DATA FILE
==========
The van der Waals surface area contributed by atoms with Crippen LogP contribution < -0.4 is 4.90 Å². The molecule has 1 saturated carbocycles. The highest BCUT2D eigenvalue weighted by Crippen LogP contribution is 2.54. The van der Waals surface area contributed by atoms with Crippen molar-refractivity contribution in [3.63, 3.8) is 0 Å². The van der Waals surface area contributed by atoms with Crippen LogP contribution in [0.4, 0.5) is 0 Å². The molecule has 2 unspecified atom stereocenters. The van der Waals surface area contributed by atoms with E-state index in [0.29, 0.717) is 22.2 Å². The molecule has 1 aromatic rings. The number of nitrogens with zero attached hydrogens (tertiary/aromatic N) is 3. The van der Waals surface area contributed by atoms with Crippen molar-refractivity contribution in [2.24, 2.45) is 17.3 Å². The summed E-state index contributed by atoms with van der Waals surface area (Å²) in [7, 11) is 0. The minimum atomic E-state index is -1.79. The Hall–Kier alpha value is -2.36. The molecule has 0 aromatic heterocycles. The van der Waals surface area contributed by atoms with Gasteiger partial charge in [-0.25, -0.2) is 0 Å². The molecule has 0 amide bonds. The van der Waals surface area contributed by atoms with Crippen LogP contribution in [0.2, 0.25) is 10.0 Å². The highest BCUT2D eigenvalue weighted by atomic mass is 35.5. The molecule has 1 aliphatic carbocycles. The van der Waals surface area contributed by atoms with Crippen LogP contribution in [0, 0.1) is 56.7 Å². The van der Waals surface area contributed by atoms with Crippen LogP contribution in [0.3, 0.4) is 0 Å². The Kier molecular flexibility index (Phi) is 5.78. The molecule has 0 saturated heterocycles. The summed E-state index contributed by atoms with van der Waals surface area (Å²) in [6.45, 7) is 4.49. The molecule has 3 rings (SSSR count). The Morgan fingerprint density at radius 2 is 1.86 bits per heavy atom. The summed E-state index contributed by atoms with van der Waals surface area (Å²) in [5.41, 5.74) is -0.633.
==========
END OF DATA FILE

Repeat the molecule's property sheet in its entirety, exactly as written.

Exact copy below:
The van der Waals surface area contributed by atoms with Crippen LogP contribution < -0.4 is 4.90 Å². The molecule has 1 saturated carbocycles. The highest BCUT2D eigenvalue weighted by Crippen LogP contribution is 2.54. The van der Waals surface area contributed by atoms with Crippen molar-refractivity contribution in [3.63, 3.8) is 0 Å². The van der Waals surface area contributed by atoms with Crippen LogP contribution in [0.4, 0.5) is 0 Å². The molecule has 2 unspecified atom stereocenters. The van der Waals surface area contributed by atoms with E-state index in [0.29, 0.717) is 22.2 Å². The molecule has 1 aromatic rings. The number of nitrogens with zero attached hydrogens (tertiary/aromatic N) is 3. The van der Waals surface area contributed by atoms with Crippen molar-refractivity contribution in [2.24, 2.45) is 17.3 Å². The summed E-state index contributed by atoms with van der Waals surface area (Å²) in [7, 11) is 0. The minimum atomic E-state index is -1.79. The Hall–Kier alpha value is -2.36. The molecule has 0 aromatic heterocycles. The van der Waals surface area contributed by atoms with Gasteiger partial charge in [-0.25, -0.2) is 0 Å². The molecule has 0 amide bonds. The van der Waals surface area contributed by atoms with Crippen LogP contribution in [0.2, 0.25) is 10.0 Å². The highest BCUT2D eigenvalue weighted by atomic mass is 35.5. The molecule has 1 aliphatic carbocycles. The van der Waals surface area contributed by atoms with Crippen LogP contribution in [0, 0.1) is 56.7 Å². The van der Waals surface area contributed by atoms with Crippen LogP contribution in [0.3, 0.4) is 0 Å². The Kier molecular flexibility index (Phi) is 5.78. The molecule has 0 saturated heterocycles. The summed E-state index contributed by atoms with van der Waals surface area (Å²) in [6.45, 7) is 4.49. The molecule has 3 rings (SSSR count). The Morgan fingerprint density at radius 2 is 1.86 bits per heavy atom. The summed E-state index contributed by atoms with van der Waals surface area (Å²) in [5.41, 5.74) is -0.633.